O'DONNELL: And you remind us of what would be the biggest story every day, every night about this Presidency were it not being crowded out by Stormy Daniels', special prosecutor, legislative stories when those are happening like tax reform. And there was Donald Trump saying something you quote at the beginning of your piece about bragging about how greedy he is as a selling point to voters.

CHAIT: Well, that's exactly right. You know, he took this image that everyone had of him from his television show and his role in popular culture, and he kind of flipped it around. He said this mean, nasty businessman guy, I'm going to stop being that guy, and I'm going to start being him working for you. I'm going to take this total u-turn in my career once you elect me. And that was a really important promise that he made.

He wasn't going around saying, I'm going to be the same guy I always was. I'm going to keep running my business. I'm going make myself richer. I'm going to make my kids rich. No, he really said he was going to totally change. And so the fact that he hasn't changed, the fact that he is still the same Donald Trump running the same Trump businesses is a real problem I think for those people who trusted him.

O'DONNELL: And Jonathan, whenever you're reading an analysis that says, you know, this is the way current Trump voters will turn on him, it's always -- you always kind of feel like oh, yeah, sure. They're not going to -- he is still going to be best racist they ever voted for. He is still going the hate everyone south of the border and share those feelings. But when you got to the Trump University example, I have to say that was a very convincing example. Because someone enrolling in Trump University had to be kind of a super Trump fan, like a Trump super delegate in effect. And those people turned on Donald Trump.

CHAIT: Yes, that's exactly right. I think that's a pretty good metaphor for how Trump has conned his fans. And it's a good metaphor for his critics to use and to think about how they're going to go about separating him. But I also think that it's not just a matter of scandals and corruption, but this is I think a way of talking about Trump that ties in his legislative agenda, right? Because it's about making himself rich. It's about making his family and his friends rich. And that's something he is not only doing through his behavior and the way he is running his business, it's a way his cabinet is behaving, the way that they're helping themselves to the public till constantly across the government. And it's what they're doing in Congress, it's the tax bills they're voting on, it's the health care bills, it's the regulation. It's all about protecting their own economic interests.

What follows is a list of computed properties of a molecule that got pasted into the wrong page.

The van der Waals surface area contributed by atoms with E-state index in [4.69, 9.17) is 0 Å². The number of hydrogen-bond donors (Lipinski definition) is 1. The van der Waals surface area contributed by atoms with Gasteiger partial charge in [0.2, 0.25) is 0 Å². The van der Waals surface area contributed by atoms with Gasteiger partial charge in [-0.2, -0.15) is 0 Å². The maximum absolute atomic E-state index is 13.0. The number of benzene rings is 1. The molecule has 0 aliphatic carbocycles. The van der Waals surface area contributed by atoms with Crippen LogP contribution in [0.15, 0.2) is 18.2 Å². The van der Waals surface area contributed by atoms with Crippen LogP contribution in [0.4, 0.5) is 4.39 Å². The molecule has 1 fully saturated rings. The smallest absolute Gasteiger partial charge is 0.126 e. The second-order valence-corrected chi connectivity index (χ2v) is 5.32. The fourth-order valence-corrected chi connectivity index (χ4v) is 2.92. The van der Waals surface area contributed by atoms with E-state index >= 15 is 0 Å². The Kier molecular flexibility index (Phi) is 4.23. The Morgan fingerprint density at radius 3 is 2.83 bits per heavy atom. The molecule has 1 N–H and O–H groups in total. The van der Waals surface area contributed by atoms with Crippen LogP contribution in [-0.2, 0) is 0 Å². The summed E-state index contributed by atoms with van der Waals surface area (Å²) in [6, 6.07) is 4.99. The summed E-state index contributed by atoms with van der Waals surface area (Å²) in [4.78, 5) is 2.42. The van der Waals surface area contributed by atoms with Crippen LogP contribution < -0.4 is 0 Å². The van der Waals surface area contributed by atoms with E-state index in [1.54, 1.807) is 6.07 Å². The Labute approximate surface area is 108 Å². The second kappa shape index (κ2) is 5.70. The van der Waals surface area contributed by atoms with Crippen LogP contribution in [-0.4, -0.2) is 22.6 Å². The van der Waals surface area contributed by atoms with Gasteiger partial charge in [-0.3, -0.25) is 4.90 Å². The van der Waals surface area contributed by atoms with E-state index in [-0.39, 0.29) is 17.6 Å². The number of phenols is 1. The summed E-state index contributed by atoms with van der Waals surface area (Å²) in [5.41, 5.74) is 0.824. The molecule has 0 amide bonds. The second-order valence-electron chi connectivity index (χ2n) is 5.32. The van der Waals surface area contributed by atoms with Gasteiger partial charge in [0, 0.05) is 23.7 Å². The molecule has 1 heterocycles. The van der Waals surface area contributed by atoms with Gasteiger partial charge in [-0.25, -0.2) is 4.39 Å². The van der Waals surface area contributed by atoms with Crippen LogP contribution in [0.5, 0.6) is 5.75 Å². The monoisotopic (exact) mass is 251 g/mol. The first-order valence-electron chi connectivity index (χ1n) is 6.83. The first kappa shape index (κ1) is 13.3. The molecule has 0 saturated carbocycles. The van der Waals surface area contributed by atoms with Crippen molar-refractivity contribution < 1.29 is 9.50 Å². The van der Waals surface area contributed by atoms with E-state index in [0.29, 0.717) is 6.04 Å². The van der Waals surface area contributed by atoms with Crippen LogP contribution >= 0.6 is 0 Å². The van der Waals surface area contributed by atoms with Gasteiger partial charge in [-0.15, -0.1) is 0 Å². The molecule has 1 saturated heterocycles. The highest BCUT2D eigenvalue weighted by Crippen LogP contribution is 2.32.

O'DONNELL: Yes. So your recommendation to Democrats campaigning, as I read it in your article, is forget about Stormy Daniels. The voters always knew that that's Trump's kind of way of behaving. Forget about Robert Mueller's investigation, what will happen will happen and it's too complicated to explain at a campaign rally. But you say Democrats should be saying things like why is Trump giving rich people in corporations a huge tax cut? Why has he been threatening to take away your health insurance? Why is he letting Wall Street and big oil write their own rules?

CHAIT: Yes, and I think these are very simple points to understand. And I think they connect in a very intuitive way with the small scale bits of corruption that in normal administrations are huge stories, right. What was the story about the Pentagon toilet seat that cost $500 or $900, or whatever it was from the '80s. People still talk that, right?

So when the Secretary of Interior spends thousands and thousands of dollars on doors, when Ben Carson orders a $31,000 dining set for HUD, these are very accessible, easy to understand instances that make people understand who the people in government are really looking out for.

O'DONNELL: And you make a point about the Trump Cabinet and the kind of corruption that's been occurring there. You have Scott Pruitt saying that he paid $50 a night to stay in a lobbyist's condo. And by the way, we don't know that he paid that. We haven't seen the canceled checks that say he actually even did pay the $50. But that would be a gift. That would be an illegal gift, according to any reasonable interpretation of it because that was worth a lot more. But you say in here that Donald Trump has exactly the people he wants. He wants people who can stomach the kind of sleaze in business and in his own business dealings while in the White House that Donald Trump has been up to. He doesn't want anybody coming in here with high ethical standards.